But they’re fewer and farther between lately, and I’m prepared to call that a victory.
I’ve decided that New Year’s resolutions are dumb, but I’ve picked one thing that I do want to work on in 2015: Not comparing myself to other people so much. It’s a completely human thing to do, but I think a lot of us spend way too much time doing it. I know that I’ve spent many a moment worrying about the fact that my life doesn’t look much likes the lives of some of my friends. But I’ve come to realize that this falls into the “unfair and unreasonable” category I was talking about a minute ago. Everybody’s different, and so everybody’s life is different. I learned ages ago that my life is just not going to pan out the way I always thought it would, and you know what? That is totally fine. I mean, how boring would life be if everything always went according to plan? *YAWN.* I am on a different path than I expected, and it’s a different path than a lot of people I know, and one of the major things I learned this year is how to be cool with that. But it’s a skill that takes near-constant practice, so I want to keep working on it in 2015. All I know is it became much easier to be happy with myself and my circumstances when I stopped caring about what other people are doing. It doesn’t matter. They’re not on the same journey that I’m on. There are things that I want out of life that I don’t have right now, and that’s all right – if I really want them, I will get them in due time, when it’s right for me. I’ve come to understand that sometimes not getting what you want when you expect to is a blessing in disguise. So hey everyone – I’ll do me, and you do you, and it’ll all be wonderful, and when it’s time to celebrate your exciting life events, I will always be there. Probably by the cake table.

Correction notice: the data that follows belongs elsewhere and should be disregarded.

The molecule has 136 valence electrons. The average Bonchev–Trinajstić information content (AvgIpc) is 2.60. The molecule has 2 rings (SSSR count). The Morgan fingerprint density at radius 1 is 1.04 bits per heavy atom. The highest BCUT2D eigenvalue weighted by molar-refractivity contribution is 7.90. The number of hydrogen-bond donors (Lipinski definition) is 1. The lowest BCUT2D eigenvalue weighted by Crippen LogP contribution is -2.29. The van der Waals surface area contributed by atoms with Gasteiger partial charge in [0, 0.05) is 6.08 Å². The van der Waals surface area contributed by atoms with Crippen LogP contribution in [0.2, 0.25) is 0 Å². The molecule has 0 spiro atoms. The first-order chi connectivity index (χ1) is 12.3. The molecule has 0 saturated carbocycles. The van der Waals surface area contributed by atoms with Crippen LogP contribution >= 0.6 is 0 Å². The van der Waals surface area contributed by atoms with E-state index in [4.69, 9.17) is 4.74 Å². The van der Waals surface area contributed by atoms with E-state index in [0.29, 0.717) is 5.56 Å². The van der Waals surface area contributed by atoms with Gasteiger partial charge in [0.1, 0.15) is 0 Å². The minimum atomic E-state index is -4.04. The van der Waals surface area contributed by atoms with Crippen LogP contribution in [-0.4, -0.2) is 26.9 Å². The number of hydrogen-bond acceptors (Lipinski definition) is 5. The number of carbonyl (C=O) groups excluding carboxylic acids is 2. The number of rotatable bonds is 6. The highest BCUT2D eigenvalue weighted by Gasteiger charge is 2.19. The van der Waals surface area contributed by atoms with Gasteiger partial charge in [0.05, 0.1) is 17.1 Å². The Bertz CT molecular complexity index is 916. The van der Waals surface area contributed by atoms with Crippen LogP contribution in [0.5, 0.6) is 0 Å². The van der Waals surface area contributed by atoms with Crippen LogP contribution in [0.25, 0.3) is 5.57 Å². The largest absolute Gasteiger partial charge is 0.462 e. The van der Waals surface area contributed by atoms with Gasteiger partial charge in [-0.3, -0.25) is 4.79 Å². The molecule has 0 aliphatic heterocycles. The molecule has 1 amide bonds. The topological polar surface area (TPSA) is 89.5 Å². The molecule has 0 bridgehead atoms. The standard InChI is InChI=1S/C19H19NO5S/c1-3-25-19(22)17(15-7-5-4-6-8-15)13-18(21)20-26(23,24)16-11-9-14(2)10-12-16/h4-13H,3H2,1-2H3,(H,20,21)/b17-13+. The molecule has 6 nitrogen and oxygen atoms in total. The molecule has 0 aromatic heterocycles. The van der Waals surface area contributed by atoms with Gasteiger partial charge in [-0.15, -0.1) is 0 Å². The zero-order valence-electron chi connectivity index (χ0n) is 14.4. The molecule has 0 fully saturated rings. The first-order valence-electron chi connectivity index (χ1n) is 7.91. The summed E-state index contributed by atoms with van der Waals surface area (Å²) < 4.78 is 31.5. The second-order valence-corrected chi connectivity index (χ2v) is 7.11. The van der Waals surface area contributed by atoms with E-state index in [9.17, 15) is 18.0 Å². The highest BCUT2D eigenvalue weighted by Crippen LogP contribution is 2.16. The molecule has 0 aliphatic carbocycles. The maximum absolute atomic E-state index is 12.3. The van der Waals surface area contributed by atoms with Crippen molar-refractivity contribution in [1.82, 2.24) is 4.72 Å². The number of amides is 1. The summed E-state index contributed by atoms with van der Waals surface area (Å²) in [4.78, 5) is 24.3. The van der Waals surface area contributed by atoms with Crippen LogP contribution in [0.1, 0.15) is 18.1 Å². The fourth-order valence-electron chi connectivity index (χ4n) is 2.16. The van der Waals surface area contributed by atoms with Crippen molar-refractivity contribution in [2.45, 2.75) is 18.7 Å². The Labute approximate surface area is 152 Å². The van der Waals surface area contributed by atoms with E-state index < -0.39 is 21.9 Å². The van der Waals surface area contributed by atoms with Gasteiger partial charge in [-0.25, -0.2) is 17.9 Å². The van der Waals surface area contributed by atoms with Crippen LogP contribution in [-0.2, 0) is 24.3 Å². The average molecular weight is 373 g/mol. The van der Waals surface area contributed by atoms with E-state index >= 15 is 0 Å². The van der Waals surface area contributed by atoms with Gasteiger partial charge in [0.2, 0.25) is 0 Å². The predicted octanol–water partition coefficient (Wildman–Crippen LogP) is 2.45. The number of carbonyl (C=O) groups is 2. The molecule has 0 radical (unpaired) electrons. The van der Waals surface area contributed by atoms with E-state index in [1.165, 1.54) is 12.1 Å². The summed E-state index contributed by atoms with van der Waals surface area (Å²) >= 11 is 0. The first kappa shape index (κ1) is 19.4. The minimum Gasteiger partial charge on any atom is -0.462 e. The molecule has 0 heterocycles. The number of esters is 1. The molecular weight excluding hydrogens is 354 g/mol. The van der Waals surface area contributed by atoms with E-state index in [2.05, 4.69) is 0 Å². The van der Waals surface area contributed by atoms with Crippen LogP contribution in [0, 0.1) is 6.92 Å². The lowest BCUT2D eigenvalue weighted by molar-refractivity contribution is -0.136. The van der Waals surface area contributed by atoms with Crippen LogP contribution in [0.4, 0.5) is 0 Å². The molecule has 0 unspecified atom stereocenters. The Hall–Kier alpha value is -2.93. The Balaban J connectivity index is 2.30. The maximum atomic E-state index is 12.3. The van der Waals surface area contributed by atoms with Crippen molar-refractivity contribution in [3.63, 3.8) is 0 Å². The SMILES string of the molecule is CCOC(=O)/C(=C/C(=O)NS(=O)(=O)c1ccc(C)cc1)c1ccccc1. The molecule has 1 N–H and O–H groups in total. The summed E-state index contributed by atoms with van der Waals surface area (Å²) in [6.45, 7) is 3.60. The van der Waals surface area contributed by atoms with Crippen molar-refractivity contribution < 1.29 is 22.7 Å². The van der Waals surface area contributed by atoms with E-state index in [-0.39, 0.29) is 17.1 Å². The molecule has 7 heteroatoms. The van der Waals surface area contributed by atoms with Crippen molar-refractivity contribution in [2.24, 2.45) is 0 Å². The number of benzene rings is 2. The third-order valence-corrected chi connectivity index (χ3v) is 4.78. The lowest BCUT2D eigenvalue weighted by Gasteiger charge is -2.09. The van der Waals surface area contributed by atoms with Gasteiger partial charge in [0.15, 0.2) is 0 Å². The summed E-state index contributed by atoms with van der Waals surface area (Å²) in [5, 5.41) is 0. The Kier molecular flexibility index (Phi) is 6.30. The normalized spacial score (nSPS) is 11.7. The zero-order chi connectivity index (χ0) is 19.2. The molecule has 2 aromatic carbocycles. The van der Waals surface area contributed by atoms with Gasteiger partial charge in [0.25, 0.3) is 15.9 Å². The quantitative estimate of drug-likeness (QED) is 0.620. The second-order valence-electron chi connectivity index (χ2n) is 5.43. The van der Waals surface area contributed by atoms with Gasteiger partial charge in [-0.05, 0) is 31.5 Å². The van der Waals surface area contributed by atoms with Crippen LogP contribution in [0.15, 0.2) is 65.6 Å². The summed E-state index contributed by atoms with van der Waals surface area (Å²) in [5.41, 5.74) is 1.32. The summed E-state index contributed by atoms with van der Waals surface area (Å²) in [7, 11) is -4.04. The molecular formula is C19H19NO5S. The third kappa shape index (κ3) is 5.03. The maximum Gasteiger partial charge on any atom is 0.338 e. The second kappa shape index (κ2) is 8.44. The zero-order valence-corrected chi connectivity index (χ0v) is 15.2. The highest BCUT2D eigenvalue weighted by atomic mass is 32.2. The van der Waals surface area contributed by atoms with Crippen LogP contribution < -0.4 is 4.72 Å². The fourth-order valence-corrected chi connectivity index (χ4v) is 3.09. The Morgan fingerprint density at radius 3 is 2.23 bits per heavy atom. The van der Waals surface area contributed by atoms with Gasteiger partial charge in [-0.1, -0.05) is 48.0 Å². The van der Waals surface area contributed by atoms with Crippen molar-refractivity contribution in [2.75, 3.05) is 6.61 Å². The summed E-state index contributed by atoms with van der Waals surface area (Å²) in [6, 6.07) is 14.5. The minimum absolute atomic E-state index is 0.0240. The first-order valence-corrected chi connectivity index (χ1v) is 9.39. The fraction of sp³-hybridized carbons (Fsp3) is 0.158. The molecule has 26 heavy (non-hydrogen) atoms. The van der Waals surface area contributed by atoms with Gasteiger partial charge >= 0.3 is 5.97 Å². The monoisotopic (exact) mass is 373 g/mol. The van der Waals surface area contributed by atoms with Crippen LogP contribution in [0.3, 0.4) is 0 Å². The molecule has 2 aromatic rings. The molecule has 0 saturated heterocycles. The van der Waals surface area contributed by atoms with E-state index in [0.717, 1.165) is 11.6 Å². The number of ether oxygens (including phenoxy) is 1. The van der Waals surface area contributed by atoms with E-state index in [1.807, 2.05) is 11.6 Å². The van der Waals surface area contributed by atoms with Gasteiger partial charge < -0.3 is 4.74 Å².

I think that’s enough rambling for now. Just wanted to do a little review of the year, because it was a doozy for me. I feel proud of myself for making it through such a difficult time and emerging on the other side with something to show for it. A lot to show for it, actually. So I think that tomorrow night when I’m counting down with champagne in hand, I’ll be less wrapped up in pondering What It All Means because I know one thing for sure: Come what may, I’m going to be just fine.